In her latest research, which won a grant from the National Science Foundation, the researcher focused on the role of artists in emblems, who were part of the intellectual (educated) circles that dealt with them, created and analyzed them. "I believe that the painters not only illustrated emblems in books or decorated buildings and tools with them and did not use them only as symbolic images in their works, but also invented new emblems. This is from collaborations with authors and with the book publishers they worked with. They also created silent emblems, without text," says Dr. Cholkman.

The bat and the bee. From the painting by Rubens
The bat and the bee. From the painting by Rubens

The researcher focused on the role of the artists in the emblems, who were part of the intellectual circles - the educated - who dealt with them, created and analyzed them.

One of the main paintings that the researcher analyzed for her research is by the Flemish painter Peter Paul Rubens (1640-1577), which was painted in 1625-1623 against the background of the 30 Years War in Europe. It is an altar painting measuring more than five meters which is currently displayed in the Alta Pincotech Museum in Munich, Germany. He describes the victory image of the end of days (Johanan's vision, New Testament, chapter XNUMX), in which Mary ascends to heaven surrounded by angels, steps on a snake (which symbolizes Satan), and the angel Michael subdues him and his breasts. At the bottom of the painting, very small, are drawn a bee and a bat from which it escapes. This painting is an example of how painters combined emblematic motifs in their paintings and invented silent emblems - without text - with only a visual image. The bat and the bee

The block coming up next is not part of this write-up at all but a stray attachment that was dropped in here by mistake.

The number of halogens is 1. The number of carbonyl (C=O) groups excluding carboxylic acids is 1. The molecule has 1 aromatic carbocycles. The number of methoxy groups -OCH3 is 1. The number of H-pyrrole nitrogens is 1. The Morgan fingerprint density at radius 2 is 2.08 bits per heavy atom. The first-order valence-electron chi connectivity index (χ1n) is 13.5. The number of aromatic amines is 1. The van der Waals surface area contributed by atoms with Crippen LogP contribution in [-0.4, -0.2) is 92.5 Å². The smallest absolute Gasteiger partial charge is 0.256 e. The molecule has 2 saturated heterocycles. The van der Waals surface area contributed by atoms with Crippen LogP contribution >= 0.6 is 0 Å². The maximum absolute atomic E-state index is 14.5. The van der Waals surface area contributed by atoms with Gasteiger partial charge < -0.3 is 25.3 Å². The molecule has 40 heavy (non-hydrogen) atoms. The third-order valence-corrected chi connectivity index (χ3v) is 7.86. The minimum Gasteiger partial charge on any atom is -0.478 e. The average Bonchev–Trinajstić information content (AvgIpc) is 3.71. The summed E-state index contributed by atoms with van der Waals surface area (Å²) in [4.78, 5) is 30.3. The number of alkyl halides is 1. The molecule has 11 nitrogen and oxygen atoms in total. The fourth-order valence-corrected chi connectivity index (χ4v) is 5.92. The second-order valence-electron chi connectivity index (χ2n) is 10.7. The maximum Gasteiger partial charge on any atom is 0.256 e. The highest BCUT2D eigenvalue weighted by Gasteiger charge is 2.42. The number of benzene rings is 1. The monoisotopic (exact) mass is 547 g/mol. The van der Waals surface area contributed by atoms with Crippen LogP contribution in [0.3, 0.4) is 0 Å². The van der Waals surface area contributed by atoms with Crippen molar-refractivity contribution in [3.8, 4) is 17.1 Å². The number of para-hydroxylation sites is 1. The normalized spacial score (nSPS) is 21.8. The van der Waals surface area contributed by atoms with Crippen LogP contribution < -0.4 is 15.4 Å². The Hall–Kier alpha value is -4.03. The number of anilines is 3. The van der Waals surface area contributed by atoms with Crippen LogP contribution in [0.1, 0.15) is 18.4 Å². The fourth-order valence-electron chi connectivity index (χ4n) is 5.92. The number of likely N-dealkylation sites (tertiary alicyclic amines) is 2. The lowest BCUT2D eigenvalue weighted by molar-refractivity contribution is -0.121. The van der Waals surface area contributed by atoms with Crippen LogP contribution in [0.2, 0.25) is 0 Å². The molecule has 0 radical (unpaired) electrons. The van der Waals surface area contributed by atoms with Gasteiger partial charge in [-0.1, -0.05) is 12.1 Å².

"This research refers for the first time to the bee and the bat in the painting, which I discovered by chance. I arrived at the museum in Munich for prior research and then I entered the hall dedicated to Rubens' paintings. I quickly passed the painting and since it was taken down from its original position, the bat and the bee came down to eye level and caught me," says Dr. Cholkman.

According to her, "In my opinion, the bee and the bat are a silent emblem that Rubens invented for the painting. A bat is an animal that lives at night, so its meaning is negative. On the other hand, the bee produces honey and sustains a productive society that is based on the values ​​of morality and justice, according to the concept that was accepted at the time. In this painting it is a new combination of them, which creates a little drama: the bee is in danger because the bat is chasing her and fleeing for her life. This is how she expresses the threat that exists here and now due to the war in the background. This is in contrast to the upper part of the painting, which expresses the ultimate victory of good over evil, which will happen at the end of days. There are emblematic relationships here - between the main subject drawn above and the image drawn below. I call it a 'visual footnote', which changes the understanding of the entire painting; A skeptical statement about reality, concern about the surrounding threat, and the need to act like bees so that the image of victory will be possible in the future."

The researcher also claims that such an emblematic strategy contributes to drawing additional values ​​that can expand its interpretation, and perhaps even change its initial meaning. "There is an encrypted message here that is aimed only at the educated, who belong to intellectual circles, who know a secret, who have extensive training and knowledge of emblems. Most people could not notice such a tiny image at the bottom of a huge painting and understand its meaning. But Rubens, like many other artists, was part of the intellectual circles and knew their language. That's why he and other artists I research assimilated the emblematic thought into art that is only visual."

Life itself:

Dr. Tamar Cholkman, Born in Uruguay, lives in Herzliya. She feels great satisfaction from her occupation ("I am lucky. My dream to practice art has come true. I really like my job, also the pedagogical part and the relationship with the students. To train them and hear their ideas is a huge privilege").

More of the topic in Hayadan: